Fact: Fewer walls means more light! Marsha and Bill took down two walls, so all that's separating the kitchen and the sunny living room are an island and two columns, which they call the kitchen's "masts." One is structural; the other is faked to conceal plumbing and electrical. Now that they're finished, Marsha says, "We love that it’s big enough for both of us to cook and dance in." She calls the kitchen "the epitome of fun."
When Brooke and Blake Hortenstine bought their 1950s home in Dallas seven years ago, they agreed on one thing from the start: The cramped, dark red kitchen had to go. Immediately. "The kitchen was too closed in and disorganized," says Brooke. "Even though I grew up in a traditional house, my style is much more modern these days."
Dark cabinets can go dreary, but Brooke brightened hers by pairing them with honey-color granite counters and a limestone mosaic tile backsplash. Brooke chose the pendants (from lampsplus.com) for their cool design and ambient light, but for function, she installed strategically placed ceiling cans and bright under-cabinet fluorescents. "The room looks contemporary to me, but it still has a cozy, stay-awhile feel," says Brooke.
When it came to designing her dream kitchen, she knew she wanted a streamlined look that was easy to navigate. The new space is just what Blake and Brooke, a self-professed "neat freak," had envisioned. Not only is the style clean and simple, "there's no place for clutter to find an accidental home around here," says Brooke.
Colonial kitchen designs take inspiration from the kitchens of the American Colonial era of the 17th and 18th centuries. Spanning roughly two centuries from the 1600s to the 1800s, this historical period was a time of radical change. This evolution of thought was subtly reflected in the design of colonial kitchens. Characterized by a fairly straightforward and unadorned approach to design, colonial kitchens often feature muted, traditional colors, cabinets and furniture constructed from high-quality woods, and fixtures and hardware in metals like oil-rubbed bronze.
Cabinet styles are an important consideration for any colonial kitchen design. A range of traditional cabinet options can be a great addition to a colonial kitchen. Relatively straightforward and unadorned, but often boasting a hand-crafted look and expertly carved molding, colonial cabinets may be left in their natural state, stained in a range of colors, or painted. Light stains or colors like white, cream and beige are common choices for colonial cabinets, complementing an overall design that's often simple, unadorned and functional. Colonial kitchen cabinets are often constructed from the high-quality hardwoods that were commonly available in the original American colonies. Maple, oak, pine and cherry are examples of woods often used for colonial cabinets.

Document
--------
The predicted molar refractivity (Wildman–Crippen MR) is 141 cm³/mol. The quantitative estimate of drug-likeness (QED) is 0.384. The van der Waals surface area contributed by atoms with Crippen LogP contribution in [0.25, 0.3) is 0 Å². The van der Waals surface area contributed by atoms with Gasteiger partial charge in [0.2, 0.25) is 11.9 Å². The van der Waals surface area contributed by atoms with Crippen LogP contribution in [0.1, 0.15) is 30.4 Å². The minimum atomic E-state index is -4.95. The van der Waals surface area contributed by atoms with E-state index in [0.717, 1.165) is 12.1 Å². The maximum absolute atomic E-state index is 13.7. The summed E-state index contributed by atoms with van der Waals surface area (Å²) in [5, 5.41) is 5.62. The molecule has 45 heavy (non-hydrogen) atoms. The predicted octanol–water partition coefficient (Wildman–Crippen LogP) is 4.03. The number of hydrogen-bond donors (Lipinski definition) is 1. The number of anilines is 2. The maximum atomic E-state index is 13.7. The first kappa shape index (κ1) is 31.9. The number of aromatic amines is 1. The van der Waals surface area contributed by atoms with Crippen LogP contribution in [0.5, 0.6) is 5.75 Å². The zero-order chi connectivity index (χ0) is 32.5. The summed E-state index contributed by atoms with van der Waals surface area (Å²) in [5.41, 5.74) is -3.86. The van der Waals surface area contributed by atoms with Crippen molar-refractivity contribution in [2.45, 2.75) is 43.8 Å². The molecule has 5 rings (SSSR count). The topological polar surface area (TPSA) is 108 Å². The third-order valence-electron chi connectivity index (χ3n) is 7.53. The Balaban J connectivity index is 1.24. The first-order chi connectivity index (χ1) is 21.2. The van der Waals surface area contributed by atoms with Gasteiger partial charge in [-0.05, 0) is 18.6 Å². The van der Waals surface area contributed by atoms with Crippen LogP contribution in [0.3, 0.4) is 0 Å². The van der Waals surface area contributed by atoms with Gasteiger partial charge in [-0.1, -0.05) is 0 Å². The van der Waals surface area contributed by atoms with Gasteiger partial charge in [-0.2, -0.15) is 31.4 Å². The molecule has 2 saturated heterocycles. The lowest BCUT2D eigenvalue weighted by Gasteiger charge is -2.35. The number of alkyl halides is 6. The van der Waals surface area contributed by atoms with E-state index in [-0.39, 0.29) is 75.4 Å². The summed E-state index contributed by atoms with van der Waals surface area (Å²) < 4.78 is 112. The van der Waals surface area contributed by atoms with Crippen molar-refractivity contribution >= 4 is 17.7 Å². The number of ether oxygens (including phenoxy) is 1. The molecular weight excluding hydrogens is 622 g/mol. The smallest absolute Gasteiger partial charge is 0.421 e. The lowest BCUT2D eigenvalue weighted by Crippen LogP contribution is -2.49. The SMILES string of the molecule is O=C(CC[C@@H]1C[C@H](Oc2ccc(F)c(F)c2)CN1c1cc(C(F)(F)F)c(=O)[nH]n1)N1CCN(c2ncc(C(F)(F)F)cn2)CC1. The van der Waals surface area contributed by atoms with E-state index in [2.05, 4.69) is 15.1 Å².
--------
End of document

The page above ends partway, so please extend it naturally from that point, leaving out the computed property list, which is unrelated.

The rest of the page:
Furniture for colonial kitchens follows the same examples as cabinets, boasting quality hardwood construction, intricate, expert carving and natural or light colors. Throw pillows or cushions in gingham, toile or plaids can help add color to the design, featuring traditional colonial colors like reds, blues and greens.
Countertop design for colonial kitchens also reflects a straightforward, efficient but elegant approach, often featuring high-quality, durable materials like granite and marble. For backsplashes and walls in colonial kitchens, some homeowners choose to featuring tiling or wallpaper featuring toile designs or stenciling, each popular during the colonial era.
Floors in colonial kitchens often feature hardwood or other natural materials like slate, grounding a high-quality but efficient and straightforward design. Pairing darker floors with an overall design that boasts light colors for cabinets and other furniture can be a great way to add contrast and depth to your colonial kitchen design.